The last week has been filled with so much information, discovery and emotion. And I don't know really how this will all come across or come together, but I'll give it a shot.
Makenna had a visit to Shriner's last Wednesday. Her appointment wasn't supposed to be until May. But I was overly worried and concerned that her curve was somehow coming back. One day when I took her out of her brace, thought for sure I noticed a small curve in her rib area. I couldn't see it from the back - her spine looked perfectly straight, just not quite 'centered', but from the front, I felt like her right ribs were more rounded. I realized that I was over-reacting, but I immediately got on the phone and called the pediatrician. "I need an outside opinion", I said through the tears. "Is there anyone available who can just look at her and tell me if I'm crazy?". The nurse was very kind, and she was talking to me as if I may jump off the roof if she didn't answer correctly... "Hold on. Let me go talk with the doctor. I'm going to be right back, Ok? It'll just take a minute. I'll be right back." And as she put me on hold, I could just imagine the conversation on the other end - "Crazy mom on line one!". To make a long story short, there wasn't anyone available that day. Dave took her the following day and the report back was that the doctor did see 'something', but didn't think it was anything more than maybe 5 degrees. And she didn't think it warranted an x-ray. Well, this didn't really make me feel a whole lot better. I already had a call in to the care coordinator at Shriner's. When she called me at the beginning of the following week, I told her everything and she commented that maybe Makenna was growing and the brace needed some padding or adjustments. If I was really concerned we should come up early and see what was going on. So, early we went.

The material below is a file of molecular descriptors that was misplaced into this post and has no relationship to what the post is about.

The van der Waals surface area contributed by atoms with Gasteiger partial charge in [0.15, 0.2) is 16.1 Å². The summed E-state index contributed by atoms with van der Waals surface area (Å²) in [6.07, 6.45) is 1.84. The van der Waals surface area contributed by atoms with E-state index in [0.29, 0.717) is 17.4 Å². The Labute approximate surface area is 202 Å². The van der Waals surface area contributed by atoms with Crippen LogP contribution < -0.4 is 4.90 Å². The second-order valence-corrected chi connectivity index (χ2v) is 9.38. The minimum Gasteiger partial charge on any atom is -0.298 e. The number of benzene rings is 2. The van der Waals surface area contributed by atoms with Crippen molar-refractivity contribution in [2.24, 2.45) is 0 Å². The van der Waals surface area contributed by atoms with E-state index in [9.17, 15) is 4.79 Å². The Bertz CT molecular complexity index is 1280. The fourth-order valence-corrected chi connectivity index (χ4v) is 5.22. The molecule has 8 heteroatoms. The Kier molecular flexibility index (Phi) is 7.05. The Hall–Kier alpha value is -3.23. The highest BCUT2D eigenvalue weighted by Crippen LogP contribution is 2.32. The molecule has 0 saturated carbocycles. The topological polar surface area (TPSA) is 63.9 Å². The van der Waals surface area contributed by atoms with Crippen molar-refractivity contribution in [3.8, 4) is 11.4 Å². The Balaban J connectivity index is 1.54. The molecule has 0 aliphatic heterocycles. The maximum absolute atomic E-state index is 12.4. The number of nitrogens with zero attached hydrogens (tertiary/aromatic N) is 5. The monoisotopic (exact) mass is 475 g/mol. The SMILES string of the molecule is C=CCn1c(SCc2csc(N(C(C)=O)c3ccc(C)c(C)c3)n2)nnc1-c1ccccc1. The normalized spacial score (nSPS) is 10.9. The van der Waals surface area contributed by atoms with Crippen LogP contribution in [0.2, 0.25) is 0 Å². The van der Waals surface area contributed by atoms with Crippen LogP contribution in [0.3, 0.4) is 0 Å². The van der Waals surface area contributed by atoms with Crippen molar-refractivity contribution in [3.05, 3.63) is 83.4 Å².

The good news is that Makenna is beautifully straight in her brace (see x-ray below). And her doc thinks she looks great out of brace. He did comment that he didn't have a 'mother's eye'... Which I'm sure for me will be overly critical and hyper vigilant until she is fully grown. I'm not sure there's much I can do about that :)
So, there was that wonderful weight lifted off my shoulders and the realization that we really are a success story and serve as a great example of acting swiftly when the curve presents itself. Makenna's curve was only 20 degrees when we first noticed it. That is borderline for any kind of intervention and treatment. The underlying genetic condition of Horizontal Gaze Palsy with Progressive Scoliosis, the fact that we had heard about casting and Shriner's, combined with her high RVAD reading on the initial x-ray - all lead to the possibility of early treatment. Conventional treatment didn't put us on this path.